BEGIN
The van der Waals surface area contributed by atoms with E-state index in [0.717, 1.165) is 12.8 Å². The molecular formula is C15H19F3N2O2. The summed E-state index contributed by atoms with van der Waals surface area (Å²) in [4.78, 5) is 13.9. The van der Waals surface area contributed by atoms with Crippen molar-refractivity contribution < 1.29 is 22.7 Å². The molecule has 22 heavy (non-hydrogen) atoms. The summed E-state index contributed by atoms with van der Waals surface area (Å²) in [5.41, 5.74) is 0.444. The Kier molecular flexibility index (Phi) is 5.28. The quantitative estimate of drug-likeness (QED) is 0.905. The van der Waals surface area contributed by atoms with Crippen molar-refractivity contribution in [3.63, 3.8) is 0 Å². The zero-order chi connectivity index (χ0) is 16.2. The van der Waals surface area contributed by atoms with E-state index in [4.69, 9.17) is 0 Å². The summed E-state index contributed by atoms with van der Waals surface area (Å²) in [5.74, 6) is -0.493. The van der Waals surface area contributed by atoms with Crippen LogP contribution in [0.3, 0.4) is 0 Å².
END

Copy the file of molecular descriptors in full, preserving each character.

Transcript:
The van der Waals surface area contributed by atoms with E-state index in [0.717, 1.165) is 12.8 Å². The molecular formula is C15H19F3N2O2. The summed E-state index contributed by atoms with van der Waals surface area (Å²) in [4.78, 5) is 13.9. The van der Waals surface area contributed by atoms with Crippen molar-refractivity contribution < 1.29 is 22.7 Å². The molecule has 22 heavy (non-hydrogen) atoms. The summed E-state index contributed by atoms with van der Waals surface area (Å²) in [5.41, 5.74) is 0.444. The Kier molecular flexibility index (Phi) is 5.28. The quantitative estimate of drug-likeness (QED) is 0.905. The van der Waals surface area contributed by atoms with Crippen molar-refractivity contribution in [3.63, 3.8) is 0 Å². The zero-order chi connectivity index (χ0) is 16.2. The van der Waals surface area contributed by atoms with E-state index in [4.69, 9.17) is 0 Å². The summed E-state index contributed by atoms with van der Waals surface area (Å²) in [5.74, 6) is -0.493. The van der Waals surface area contributed by atoms with Crippen LogP contribution in [0.3, 0.4) is 0 Å².